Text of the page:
A healthy coral reef is a noisy coral reef. Shrimp, fish, and other organisms create a cacophony of sound that attracts other critters. And for damaged reefs that’ve been restored, the noise can reappear in just a year or two.
Researchers from England studied reefs around several islands in Indonesia. Many of the reefs have been damaged or destroyed by “blast fishing,” climate change, and other causes.
But a big project has been trying to nurse some of the damaged reefs back to health. Metal frames that are “seeded” with coral stabilize the seabed and allow the reefs to start regrowing.
The researchers dropped microphones into the water in 2018 and ’19. They listened to reefs that had stayed healthy, some that had been restored within the previous one to three years, and some that were still damaged. And at both the healthy and restored reefs, they recorded an impressive array of sounds: grunts, whoops, purrs, and even one they described as a “raspberry.” But the damaged reefs were much quieter.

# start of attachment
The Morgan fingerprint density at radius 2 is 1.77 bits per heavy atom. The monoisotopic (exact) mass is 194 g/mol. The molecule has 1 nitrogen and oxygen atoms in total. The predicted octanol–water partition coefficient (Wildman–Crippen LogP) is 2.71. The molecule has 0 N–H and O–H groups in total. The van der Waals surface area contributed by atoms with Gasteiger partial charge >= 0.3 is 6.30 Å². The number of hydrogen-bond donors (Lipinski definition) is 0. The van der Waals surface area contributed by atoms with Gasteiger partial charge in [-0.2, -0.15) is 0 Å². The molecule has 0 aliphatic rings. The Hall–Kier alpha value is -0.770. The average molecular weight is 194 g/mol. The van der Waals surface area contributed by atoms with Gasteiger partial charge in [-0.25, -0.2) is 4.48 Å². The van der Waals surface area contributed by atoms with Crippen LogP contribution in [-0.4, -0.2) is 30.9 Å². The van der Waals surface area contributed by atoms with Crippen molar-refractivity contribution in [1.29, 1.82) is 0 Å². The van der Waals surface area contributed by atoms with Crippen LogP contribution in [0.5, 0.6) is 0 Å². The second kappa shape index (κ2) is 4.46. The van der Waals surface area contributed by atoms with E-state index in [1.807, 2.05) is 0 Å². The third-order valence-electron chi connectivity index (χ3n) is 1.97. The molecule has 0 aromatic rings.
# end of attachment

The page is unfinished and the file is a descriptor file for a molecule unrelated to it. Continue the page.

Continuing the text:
There were some differences between the sounds on the healthy reefs and the restored ones. But even reefs in the early stages of restoration were just about as loud as the ones that had stayed healthy, and they had just about as many different sounds. So one way to evaluate the health of a coral reef -- and the effectiveness of restoration efforts -- is to listen in.